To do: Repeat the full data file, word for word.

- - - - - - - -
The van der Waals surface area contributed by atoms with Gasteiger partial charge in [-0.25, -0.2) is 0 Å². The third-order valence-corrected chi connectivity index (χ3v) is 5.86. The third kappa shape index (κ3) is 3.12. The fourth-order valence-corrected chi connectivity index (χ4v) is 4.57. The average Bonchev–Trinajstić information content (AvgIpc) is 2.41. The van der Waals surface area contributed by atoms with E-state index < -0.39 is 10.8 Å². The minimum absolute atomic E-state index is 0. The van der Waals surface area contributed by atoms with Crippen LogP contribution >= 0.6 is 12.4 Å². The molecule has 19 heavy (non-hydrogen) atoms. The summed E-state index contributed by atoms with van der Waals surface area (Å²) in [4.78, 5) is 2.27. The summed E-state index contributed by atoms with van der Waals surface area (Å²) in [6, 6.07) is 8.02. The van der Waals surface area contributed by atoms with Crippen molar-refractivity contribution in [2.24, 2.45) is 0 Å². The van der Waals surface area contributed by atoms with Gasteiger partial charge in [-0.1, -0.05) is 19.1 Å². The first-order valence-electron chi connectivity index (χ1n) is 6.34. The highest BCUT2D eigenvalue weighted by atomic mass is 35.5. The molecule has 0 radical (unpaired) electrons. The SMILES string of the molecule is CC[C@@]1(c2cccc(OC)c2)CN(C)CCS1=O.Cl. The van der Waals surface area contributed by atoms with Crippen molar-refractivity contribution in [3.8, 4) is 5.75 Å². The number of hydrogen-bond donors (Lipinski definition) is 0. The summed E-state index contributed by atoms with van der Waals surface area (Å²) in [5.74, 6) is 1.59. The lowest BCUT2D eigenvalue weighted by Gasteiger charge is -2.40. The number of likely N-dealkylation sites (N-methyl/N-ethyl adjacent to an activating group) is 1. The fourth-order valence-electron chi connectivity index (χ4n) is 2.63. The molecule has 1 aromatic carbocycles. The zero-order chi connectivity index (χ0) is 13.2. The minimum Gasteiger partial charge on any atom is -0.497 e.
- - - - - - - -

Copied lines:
The van der Waals surface area contributed by atoms with Gasteiger partial charge in [-0.25, -0.2) is 0 Å². The third-order valence-corrected chi connectivity index (χ3v) is 5.86. The third kappa shape index (κ3) is 3.12. The fourth-order valence-corrected chi connectivity index (χ4v) is 4.57. The average Bonchev–Trinajstić information content (AvgIpc) is 2.41. The van der Waals surface area contributed by atoms with E-state index < -0.39 is 10.8 Å². The minimum absolute atomic E-state index is 0. The van der Waals surface area contributed by atoms with Crippen LogP contribution >= 0.6 is 12.4 Å². The molecule has 19 heavy (non-hydrogen) atoms. The summed E-state index contributed by atoms with van der Waals surface area (Å²) in [4.78, 5) is 2.27. The summed E-state index contributed by atoms with van der Waals surface area (Å²) in [6, 6.07) is 8.02. The van der Waals surface area contributed by atoms with Crippen molar-refractivity contribution in [2.24, 2.45) is 0 Å². The van der Waals surface area contributed by atoms with Gasteiger partial charge in [-0.1, -0.05) is 19.1 Å². The first-order valence-electron chi connectivity index (χ1n) is 6.34. The highest BCUT2D eigenvalue weighted by atomic mass is 35.5. The molecule has 0 radical (unpaired) electrons. The SMILES string of the molecule is CC[C@@]1(c2cccc(OC)c2)CN(C)CCS1=O.Cl. The van der Waals surface area contributed by atoms with Crippen molar-refractivity contribution in [3.8, 4) is 5.75 Å². The number of hydrogen-bond donors (Lipinski definition) is 0. The summed E-state index contributed by atoms with van der Waals surface area (Å²) in [5.74, 6) is 1.59. The lowest BCUT2D eigenvalue weighted by Gasteiger charge is -2.40. The number of likely N-dealkylation sites (N-methyl/N-ethyl adjacent to an activating group) is 1. The fourth-order valence-electron chi connectivity index (χ4n) is 2.63. The molecule has 1 aromatic carbocycles. The zero-order chi connectivity index (χ0) is 13.2. The minimum Gasteiger partial charge on any atom is -0.497 e.